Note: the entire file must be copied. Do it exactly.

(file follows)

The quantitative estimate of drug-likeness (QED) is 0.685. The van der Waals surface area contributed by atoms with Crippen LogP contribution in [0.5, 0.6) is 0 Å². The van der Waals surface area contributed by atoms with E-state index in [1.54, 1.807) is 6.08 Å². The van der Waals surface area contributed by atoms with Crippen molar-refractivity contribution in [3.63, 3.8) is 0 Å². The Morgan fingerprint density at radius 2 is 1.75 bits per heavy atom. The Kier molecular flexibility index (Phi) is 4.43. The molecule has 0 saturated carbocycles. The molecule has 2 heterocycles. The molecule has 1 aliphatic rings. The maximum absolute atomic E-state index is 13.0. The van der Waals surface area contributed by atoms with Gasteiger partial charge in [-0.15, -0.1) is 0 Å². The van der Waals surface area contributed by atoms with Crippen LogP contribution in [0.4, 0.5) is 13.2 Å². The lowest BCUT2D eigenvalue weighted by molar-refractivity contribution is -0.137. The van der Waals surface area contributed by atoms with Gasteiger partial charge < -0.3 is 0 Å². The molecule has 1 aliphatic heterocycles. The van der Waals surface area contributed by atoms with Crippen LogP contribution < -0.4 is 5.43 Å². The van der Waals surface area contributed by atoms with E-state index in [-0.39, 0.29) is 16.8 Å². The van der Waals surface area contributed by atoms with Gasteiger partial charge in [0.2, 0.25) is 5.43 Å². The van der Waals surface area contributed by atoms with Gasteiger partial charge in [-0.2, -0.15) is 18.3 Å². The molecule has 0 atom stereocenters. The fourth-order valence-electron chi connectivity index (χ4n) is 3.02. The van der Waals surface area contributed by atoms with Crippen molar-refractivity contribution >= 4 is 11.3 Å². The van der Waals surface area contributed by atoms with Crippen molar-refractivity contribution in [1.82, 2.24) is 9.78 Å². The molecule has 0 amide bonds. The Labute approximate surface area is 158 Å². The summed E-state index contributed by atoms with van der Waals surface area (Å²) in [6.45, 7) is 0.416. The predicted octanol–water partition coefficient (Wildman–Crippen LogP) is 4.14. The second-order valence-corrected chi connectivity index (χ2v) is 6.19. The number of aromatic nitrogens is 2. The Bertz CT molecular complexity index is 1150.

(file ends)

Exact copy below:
The quantitative estimate of drug-likeness (QED) is 0.685. The van der Waals surface area contributed by atoms with Crippen LogP contribution in [0.5, 0.6) is 0 Å². The van der Waals surface area contributed by atoms with E-state index in [1.54, 1.807) is 6.08 Å². The van der Waals surface area contributed by atoms with Crippen molar-refractivity contribution in [3.63, 3.8) is 0 Å². The Morgan fingerprint density at radius 2 is 1.75 bits per heavy atom. The Kier molecular flexibility index (Phi) is 4.43. The molecule has 0 saturated carbocycles. The molecule has 2 heterocycles. The molecule has 1 aliphatic rings. The maximum absolute atomic E-state index is 13.0. The van der Waals surface area contributed by atoms with Gasteiger partial charge in [-0.15, -0.1) is 0 Å². The van der Waals surface area contributed by atoms with Crippen LogP contribution in [0.4, 0.5) is 13.2 Å². The lowest BCUT2D eigenvalue weighted by molar-refractivity contribution is -0.137. The van der Waals surface area contributed by atoms with Gasteiger partial charge < -0.3 is 0 Å². The molecule has 1 aliphatic heterocycles. The van der Waals surface area contributed by atoms with Crippen LogP contribution < -0.4 is 5.43 Å². The van der Waals surface area contributed by atoms with E-state index in [-0.39, 0.29) is 16.8 Å². The van der Waals surface area contributed by atoms with Gasteiger partial charge in [0.2, 0.25) is 5.43 Å². The van der Waals surface area contributed by atoms with Gasteiger partial charge in [-0.2, -0.15) is 18.3 Å². The molecule has 0 atom stereocenters. The fourth-order valence-electron chi connectivity index (χ4n) is 3.02. The van der Waals surface area contributed by atoms with Crippen molar-refractivity contribution >= 4 is 11.3 Å². The van der Waals surface area contributed by atoms with Crippen molar-refractivity contribution in [1.82, 2.24) is 9.78 Å². The molecule has 0 amide bonds. The Labute approximate surface area is 158 Å². The summed E-state index contributed by atoms with van der Waals surface area (Å²) in [6.45, 7) is 0.416. The predicted octanol–water partition coefficient (Wildman–Crippen LogP) is 4.14. The second-order valence-corrected chi connectivity index (χ2v) is 6.19. The number of aromatic nitrogens is 2. The Bertz CT molecular complexity index is 1150.